A Beautiful New Book of Japanese Woodblock Prints: A Visual History of 200 Japanese Masterpieces Created Between 1680 and 1938

Japan­ese wood­block prints, espe­cial­ly in the style known in Japan­ese as ukiyo‑e, or “pic­tures of the float­ing world,” por­tray the social, nat­ur­al, and super­nat­ur­al realms in a way no oth­er art form ever has. They also repay the atten­tion you give them, one rea­son we here on Open Cul­ture have tried to share with you every oppor­tu­ni­ty to down­load them — from the archive at Ukiyo‑e.org, for exam­ple, or at the Library of Con­gress — and build your own dig­i­tal col­lec­tion.

But appre­ci­at­ing Japan­ese wood­block prints on a screen is one thing, and appre­ci­at­ing them in large-scale repro­duc­tions on paper is quite anoth­er. At least that’s one implic­it premise of the book Japan­ese Wood­block Prints (1680–1938), new­ly pub­lished by Taschen.

As a pub­lish­er, Taschen has made its for­mi­da­ble name in part by col­lect­ing between two cov­ers the less­er-known work of famous artists of the recent past: Andy Warhol’s hand-illus­trat­ed books, for exam­ple, or Sal­vador Dalí’s cook­book and tarot deck.

Nev­er an out­fit to fear accu­sa­tions of immod­esty, Taschen’s projects also include “XXL books” like a 500-page, 14-pound vol­ume on Jean-Michel Basquiat. Sur­pass­ing even that book in length by more than 200 pages, Japan­ese Wood­block Prints con­tains, accord­ing to Taschen’s offi­cial site, an artis­tic real­i­ty where “breath­tak­ing land­scapes exist along­side blush-induc­ing erot­i­ca; where demons and oth­er­world­ly crea­tures tor­ment the liv­ing; and where sumo wrestlers, kabu­ki actors, and cour­te­sans are rock stars.”

“For this tome, Taschen spent three years repro­duc­ing wood­block prints from muse­ums and pri­vate col­lec­tions from around the world,” writes Colos­sal’s Andrew Lasane. “Writ­ten by Andreas Marks, head of the Japan­ese and Kore­an Art Depart­ment at the Min­neapo­lis Insti­tute of Art, the book is divid­ed chrono­log­i­cal­ly into sev­en chap­ters begin­ning with the 17th cen­tu­ry ear­ly mas­ters and con­clud­ing with the Shin-hanga move­ment.” (That last is a late 19th- and ear­ly 20th-cen­tu­ry wood­block style, in which we once fea­tured ren­der­ings of Hayao Miyaza­k­i’s char­ac­ters.)

No mat­ter our tem­po­ral and cul­tur­al dis­tance from the Japan­ese mas­ters of ukiyo‑e, we’ve near­ly all been cap­ti­vat­ed by their work at one time or anoth­er, most often when we run across pieces of it online. With Japan­ese Wood­block Prints, Taschen means to get those of us who pre­fer print even more cap­ti­vat­ed — and at the same time, to teach us more than a lit­tle about the cul­tur­al and his­tor­i­cal con­text of all these land­scapes, cityscapes, mon­sters, beau­ties, and his­tor­i­cal fig­ures at which we mar­vel.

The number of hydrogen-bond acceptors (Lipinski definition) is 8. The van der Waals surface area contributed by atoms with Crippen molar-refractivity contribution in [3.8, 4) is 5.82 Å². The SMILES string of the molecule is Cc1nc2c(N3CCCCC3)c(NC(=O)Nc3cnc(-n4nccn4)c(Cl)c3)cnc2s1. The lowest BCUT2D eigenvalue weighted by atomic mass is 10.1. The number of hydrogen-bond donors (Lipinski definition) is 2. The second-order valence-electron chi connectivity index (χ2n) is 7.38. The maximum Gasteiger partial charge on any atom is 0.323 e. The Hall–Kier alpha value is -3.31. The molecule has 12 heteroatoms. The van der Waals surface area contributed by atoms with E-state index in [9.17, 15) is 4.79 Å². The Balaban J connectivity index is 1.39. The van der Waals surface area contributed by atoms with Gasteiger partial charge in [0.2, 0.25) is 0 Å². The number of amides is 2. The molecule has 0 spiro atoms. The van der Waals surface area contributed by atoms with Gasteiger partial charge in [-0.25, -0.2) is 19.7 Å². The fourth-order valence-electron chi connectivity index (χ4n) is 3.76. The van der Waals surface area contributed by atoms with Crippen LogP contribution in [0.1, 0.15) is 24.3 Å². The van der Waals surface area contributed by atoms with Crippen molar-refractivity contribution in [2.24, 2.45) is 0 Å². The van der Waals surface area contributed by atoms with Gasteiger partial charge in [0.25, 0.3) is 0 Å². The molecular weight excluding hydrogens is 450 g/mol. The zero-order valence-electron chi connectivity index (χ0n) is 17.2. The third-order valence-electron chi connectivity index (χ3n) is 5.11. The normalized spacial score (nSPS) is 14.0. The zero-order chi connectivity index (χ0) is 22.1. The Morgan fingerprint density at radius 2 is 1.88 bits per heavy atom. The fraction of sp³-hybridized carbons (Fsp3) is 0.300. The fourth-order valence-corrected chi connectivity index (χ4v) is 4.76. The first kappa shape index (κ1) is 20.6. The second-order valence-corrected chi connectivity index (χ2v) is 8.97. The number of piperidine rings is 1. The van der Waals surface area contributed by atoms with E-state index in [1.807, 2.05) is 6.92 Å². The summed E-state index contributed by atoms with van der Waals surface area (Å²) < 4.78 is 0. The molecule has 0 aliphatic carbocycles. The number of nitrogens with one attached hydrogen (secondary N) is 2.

If you want to pick up a copy of this artis­tic work, you can make a pur­chas on Ama­zon.

via Colos­sal

Relat­ed Con­tent:

Enter a Dig­i­tal Archive of 213,000+ Beau­ti­ful Japan­ese Wood­block Prints

Down­load 2,500 Beau­ti­ful Wood­block Prints and Draw­ings by Japan­ese Mas­ters (1600–1915)

Down­load Hun­dreds of 19th-Cen­tu­ry Japan­ese Wood­block Prints by Mas­ters of the Tra­di­tion

Behold the Mas­ter­piece by Japan’s Last Great Wood­block Artist: View Online Tsukio­ka Yoshitoshi’s One Hun­dred Aspects of the Moon (1885)

Japan­ese Kabu­ki Actors Cap­tured in 18th-Cen­tu­ry Wood­block Prints by the Mys­te­ri­ous & Mas­ter­ful Artist Sharaku

19th Cen­tu­ry Japan­ese Wood­block Prints Cre­ative­ly Illus­trate the Inner Work­ings of the Human Body

Based in Seoul, Col­in Mar­shall writes and broad­casts on cities, lan­guage, and cul­ture. His projects include the book The State­less City: a Walk through 21st-Cen­tu­ry Los Ange­les and the video series The City in Cin­e­ma. Fol­low him on Twit­ter at @colinmarshall or on Face­book.

by | Permalink | Comments (0) |

Sup­port Open Cul­ture

We’re hop­ing to rely on our loy­al read­ers rather than errat­ic ads. To sup­port Open Cul­ture’s edu­ca­tion­al mis­sion, please con­sid­er mak­ing a dona­tion. We accept Pay­Pal, Ven­mo (@openculture), Patre­on and Cryp­to! Please find all options here. We thank you!

Leave a Reply

Open Culture was founded by Dan Colman.